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Haptic perception in space travel

Helen E. Ross


Introduction

Humans evolved to live on Earth, and to move around under the influence of Earth’s gravitational force. The acceleration of gravity is defined as 1 g and equals 9.81 m/sec2. It is technically known as 1 gz, because the force acts through the z axis – through the head and feet for an upright human (Fig. 1). Humans (like other animals) can easily cope with the changed patterns of the various accelerative forces involved in running, jumping and swimming. Mechanised travel causes more difficulty, because it involves large variations in accelerative forces in one or more axes. Humans can adapt to these changes to some extent, but they usually show an initial impairment in motor skills, and may suffer from motion sickness.
Astronauts in orbital spaceflight live in a microgravity (low g) environment, which is close to zero gravity (0 g) because the acceleration of the spacecraft cancels out that of Earth’s gravity. There is thus no constant accelerative force in any axis, and no gravitational ‘up’ or ‘down’. The same effect can be produced for about 20–30 s during parabolic flight, but this is preceded and followed by about 20 s of hypergravity (high g) of up to 2 g (Fig. 2). Repeated parabolas offer an opportunity to examine perceptual and motor changes during both high g and low g, and compare them with performance under 1 g during straight and level flying. However, it is difficult to adapt to rapidly changing g levels, and only prolonged spaceflight allows for the study of long-term adaptation to microgravity.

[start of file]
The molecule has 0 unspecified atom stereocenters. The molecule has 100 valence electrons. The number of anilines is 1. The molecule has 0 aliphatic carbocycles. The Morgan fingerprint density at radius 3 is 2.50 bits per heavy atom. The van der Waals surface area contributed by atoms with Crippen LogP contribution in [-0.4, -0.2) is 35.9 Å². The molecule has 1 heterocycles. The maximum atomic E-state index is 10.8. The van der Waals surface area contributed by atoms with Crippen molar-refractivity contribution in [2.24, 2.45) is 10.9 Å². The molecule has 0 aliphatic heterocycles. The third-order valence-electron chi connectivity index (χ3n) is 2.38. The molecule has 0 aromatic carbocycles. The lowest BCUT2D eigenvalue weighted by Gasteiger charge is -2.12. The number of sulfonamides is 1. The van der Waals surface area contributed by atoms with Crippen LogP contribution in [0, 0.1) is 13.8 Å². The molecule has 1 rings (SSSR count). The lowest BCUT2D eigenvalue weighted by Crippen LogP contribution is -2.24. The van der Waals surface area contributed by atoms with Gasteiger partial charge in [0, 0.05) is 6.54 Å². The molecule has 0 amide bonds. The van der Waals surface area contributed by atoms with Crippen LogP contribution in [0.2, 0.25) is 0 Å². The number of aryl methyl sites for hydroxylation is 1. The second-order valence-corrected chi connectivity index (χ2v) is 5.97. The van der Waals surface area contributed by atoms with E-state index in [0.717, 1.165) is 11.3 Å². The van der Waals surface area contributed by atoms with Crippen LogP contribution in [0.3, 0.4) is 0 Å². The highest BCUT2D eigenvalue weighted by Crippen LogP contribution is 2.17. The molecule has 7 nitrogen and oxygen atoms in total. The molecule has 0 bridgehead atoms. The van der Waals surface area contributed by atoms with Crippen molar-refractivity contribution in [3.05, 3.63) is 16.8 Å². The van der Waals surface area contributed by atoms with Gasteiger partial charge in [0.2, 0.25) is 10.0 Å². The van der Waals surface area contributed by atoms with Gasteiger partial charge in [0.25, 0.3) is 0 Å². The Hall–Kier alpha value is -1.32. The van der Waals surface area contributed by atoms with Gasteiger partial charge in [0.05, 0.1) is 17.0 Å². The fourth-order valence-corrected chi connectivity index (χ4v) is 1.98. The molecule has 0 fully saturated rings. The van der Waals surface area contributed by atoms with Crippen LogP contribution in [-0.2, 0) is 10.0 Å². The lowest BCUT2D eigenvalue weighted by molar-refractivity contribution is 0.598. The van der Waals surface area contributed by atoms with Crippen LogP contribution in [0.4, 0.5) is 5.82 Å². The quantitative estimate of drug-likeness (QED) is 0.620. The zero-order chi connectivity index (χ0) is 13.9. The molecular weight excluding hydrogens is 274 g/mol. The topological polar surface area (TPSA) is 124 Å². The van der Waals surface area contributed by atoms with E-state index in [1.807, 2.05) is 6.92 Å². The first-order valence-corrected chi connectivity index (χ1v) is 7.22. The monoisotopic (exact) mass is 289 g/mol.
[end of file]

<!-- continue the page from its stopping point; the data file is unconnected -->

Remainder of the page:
Changes in g affect many aspects of human physiology, only some of which are relevant to haptic perception. Perceptual-motor performance is usually slower in orbital or parabolic flight than on the ground, and there may be several reasons for this: a floating or poorly restrained astronaut has difficulty executing manual tasks; microgravity may directly affect the control of limb movement; and the general stresses of spaceflight may affect cognitive and other functions. Current research suggests that perceptual-motor performance is impaired rather than cognitive performance [1]. This chapter concentrates on the direct effects of microgravity on hand control and haptic perception.
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